* G7 statement and later remarks roil yen
* G7 official: Group statement was "misinterpreted"
* Equities marginally higher ahead of Obama speech
* Markets shrug off North Korea nuclear test
By David Gaffen and Wanfeng Zhou
NEW YORK, Feb 12 The yen swung wildly on
Tuesday, reversing the previous day's late sell-off against the
dollar and euro after an official with the Group of Seven said
it is worried about excess moves in the Japanese currency.
World stock markets edged higher, led by European shares.
The S&P 500 index held near multi-year highs ahead of President
Barack Obama's State of the Union address.
The G7, in a statement, urged countries to refrain from
competitive devaluations, saying it remained committed to
"market-determined" exchange rates. This was in reaction to
weeks of concern that the new Japanese government's monetary
easing policy, which has also weakened the yen, could trigger
far-reaching currency wars.
However, the market interpreted the statement as a sign that
the G7 supported Japan's moves, prompting an official from a G7
nation to say later that the group "is concerned about
unilateral guidance on the yen."
The comments - meant to clarify the G7 statement - sparked a
rally in the yen against the dollar and euro.
"Having asserted on Sunday evening that G20 would seek to
'calm' markets over talk of currency wars, the first ad-hoc
attempt to do so this morning has been a dismal failure," said
Richard Gilhooly, analyst at TD Securities in New York. "Rather
than calm the markets, the poorly communicated statement has
significantly raised volatility and now we have to wait to see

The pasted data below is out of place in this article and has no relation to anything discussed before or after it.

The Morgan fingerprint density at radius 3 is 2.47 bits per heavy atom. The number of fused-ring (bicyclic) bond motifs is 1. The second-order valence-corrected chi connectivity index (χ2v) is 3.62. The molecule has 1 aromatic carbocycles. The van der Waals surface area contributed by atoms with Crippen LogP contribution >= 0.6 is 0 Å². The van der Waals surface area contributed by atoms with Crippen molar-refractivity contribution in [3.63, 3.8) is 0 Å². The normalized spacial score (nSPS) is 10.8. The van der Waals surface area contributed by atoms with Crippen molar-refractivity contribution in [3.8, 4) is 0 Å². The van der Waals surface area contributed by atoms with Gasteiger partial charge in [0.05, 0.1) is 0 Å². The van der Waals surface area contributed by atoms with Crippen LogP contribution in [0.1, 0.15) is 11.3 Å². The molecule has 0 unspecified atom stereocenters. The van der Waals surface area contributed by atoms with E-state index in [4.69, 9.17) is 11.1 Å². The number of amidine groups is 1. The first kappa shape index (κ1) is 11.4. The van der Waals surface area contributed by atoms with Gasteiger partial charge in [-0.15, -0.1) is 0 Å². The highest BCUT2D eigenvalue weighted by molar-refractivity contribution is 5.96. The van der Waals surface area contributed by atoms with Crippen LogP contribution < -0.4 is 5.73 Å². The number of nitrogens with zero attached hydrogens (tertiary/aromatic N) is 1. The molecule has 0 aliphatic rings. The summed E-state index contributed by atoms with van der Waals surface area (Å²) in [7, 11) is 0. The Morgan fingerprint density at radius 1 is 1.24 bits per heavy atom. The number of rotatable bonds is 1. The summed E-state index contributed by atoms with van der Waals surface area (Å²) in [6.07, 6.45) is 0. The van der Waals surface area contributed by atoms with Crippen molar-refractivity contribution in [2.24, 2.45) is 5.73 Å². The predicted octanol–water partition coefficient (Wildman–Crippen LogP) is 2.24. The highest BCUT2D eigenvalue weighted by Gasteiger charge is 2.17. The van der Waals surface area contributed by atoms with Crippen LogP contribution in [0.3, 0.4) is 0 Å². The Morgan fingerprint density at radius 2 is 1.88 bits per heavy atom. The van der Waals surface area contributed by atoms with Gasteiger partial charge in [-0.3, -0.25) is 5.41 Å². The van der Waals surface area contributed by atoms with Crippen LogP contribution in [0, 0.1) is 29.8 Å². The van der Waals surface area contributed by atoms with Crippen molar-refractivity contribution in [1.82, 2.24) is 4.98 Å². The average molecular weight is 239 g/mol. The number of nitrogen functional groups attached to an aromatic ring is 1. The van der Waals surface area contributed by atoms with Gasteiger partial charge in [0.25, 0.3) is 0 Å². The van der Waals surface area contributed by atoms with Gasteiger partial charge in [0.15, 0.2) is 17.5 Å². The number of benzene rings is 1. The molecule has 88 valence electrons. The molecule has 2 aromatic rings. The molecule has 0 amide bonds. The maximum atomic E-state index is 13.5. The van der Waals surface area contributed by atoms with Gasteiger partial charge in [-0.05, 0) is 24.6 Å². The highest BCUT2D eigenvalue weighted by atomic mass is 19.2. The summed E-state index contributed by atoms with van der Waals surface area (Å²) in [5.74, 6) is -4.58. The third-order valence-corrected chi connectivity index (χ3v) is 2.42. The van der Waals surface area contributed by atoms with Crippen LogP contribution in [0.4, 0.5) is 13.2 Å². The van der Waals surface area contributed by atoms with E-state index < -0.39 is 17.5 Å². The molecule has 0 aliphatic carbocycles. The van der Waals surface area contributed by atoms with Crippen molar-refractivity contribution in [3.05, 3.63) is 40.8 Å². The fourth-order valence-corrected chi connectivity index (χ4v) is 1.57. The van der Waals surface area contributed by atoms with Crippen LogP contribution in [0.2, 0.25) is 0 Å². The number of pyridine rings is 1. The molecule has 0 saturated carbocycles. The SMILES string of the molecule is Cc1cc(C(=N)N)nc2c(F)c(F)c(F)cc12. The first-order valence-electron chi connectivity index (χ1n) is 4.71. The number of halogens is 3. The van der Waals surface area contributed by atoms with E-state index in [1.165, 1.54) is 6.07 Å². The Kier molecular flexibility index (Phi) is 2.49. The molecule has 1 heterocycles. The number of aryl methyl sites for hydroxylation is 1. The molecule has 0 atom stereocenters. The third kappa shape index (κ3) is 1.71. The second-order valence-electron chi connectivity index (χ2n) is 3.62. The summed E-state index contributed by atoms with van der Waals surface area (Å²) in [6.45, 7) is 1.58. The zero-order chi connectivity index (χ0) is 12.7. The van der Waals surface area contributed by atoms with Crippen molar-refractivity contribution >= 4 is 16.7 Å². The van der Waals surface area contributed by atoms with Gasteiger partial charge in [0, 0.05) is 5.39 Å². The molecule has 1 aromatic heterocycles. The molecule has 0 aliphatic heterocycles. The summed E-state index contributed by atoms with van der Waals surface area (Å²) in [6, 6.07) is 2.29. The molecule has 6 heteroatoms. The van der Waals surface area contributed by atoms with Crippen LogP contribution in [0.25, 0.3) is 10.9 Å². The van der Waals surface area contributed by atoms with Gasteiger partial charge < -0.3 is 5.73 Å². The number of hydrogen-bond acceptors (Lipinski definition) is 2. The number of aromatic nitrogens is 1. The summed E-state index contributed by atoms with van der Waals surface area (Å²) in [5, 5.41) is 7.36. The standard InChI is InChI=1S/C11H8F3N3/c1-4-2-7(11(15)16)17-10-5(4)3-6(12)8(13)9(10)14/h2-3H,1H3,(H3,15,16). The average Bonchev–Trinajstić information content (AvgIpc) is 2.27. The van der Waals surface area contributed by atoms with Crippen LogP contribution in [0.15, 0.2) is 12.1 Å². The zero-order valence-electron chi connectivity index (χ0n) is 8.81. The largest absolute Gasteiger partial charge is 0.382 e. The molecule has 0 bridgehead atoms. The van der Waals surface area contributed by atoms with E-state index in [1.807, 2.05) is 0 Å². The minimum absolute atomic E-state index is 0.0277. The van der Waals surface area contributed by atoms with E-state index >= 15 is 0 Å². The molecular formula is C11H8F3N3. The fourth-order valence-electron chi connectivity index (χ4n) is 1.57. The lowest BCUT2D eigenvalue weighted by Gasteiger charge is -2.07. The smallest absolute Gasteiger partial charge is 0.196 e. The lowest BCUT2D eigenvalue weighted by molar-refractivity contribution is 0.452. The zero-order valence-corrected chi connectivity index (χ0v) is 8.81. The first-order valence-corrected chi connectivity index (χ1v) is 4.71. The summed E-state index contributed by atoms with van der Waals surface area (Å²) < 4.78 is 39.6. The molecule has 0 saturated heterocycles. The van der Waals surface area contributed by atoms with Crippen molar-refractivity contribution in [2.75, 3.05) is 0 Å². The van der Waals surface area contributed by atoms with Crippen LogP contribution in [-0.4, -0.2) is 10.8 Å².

the actual outcome of G20 on the weekend."
The dollar was down 0,9 percent against the yen at 93.47
, having risen to 94.42 yen on Monday, according to
Reuters data, the highest since May, 2010.
The euro fell 0.5 percent to 125.82 yen, after a 2
percent rally on Monday.
The G7 must go into this weekend's G20 meetings forcefully
pressing major emerging economies to adopt flexible foreign
exchange rates, Bank of Canada Governor Mark Carney said on
Tokyo is likely to come under serious pressure when G20
finance ministers and central bankers meet in Moscow at the end
of the week, not least because the United States is employing
Japanese Finance Minister Taro Aso welcomed the statement,
saying it recognized Tokyo's policy steps were not "aimed at
influencing currency markets."
U.S. Treasury official Lael Brainard said on Monday that
while competitive devaluations should be avoided, Washington
supported Tokyo's efforts to reinvigorate growth and end
MSCI's global share index was up 0.6 percent
at 356.69. European shares gained 0.6 percent to close
at 1161.46, led by UK banks after Britain's third-biggest
lender, Barclays, unveiled cost cuts and a strategic
Housing stocks led Wall Street higher. The Dow Jones
industrial average gained 66.70 points, or 0.48 percent,
to 14,037.94. The Standard & Poor's 500 Index gained 4.83
points, or 0.32 percent, to 1,521.84. The Nasdaq Composite Index
gained 1.65 points, or 0.05 percent, to 3,193.65.
STATE OF THE UNION
The economy will be a major topic of Obama's speech before a
joint session of Congress set for 9 p.m. (0200 GMT Wednesday).
Investors will listen for any clues about a deal with
Republicans to avert automatic spending cuts due to take effect
Benchmark 10-year Treasury notes fell 4/32 in
price to yield 1.98 percent, up from 1.96 percent late on
Monday, as investors prepared to absorb $72 billion in new debt
supply this week.
In European bond markets, Spanish and Italian bonds inched
up as domestic buyers took advantage of a recent sell-off. But
the recovery looked fragile, given political uncertainty in both
The euro rose 0.4 percent to $1.3457, accelerating
gains after European Central Bank President Mario Draghi said
there is no such thing as a currency war and that Spain was on
the right track toward economic recovery.
Oil prices rose as OPEC said world oil demand will grow
faster than previously thought this year. Brent oil rose
18 cents to $118.31 a barrel and U.S. crude was up 54
cents to $97.57 a barrel.
Spot gold clawed back from its lowest in over a month
and was last at $1,648 an ounce.
Financial markets showed a muted reaction to news that North
Korea has conducted a nuclear test and said it would never bow
to U.N. resolutions.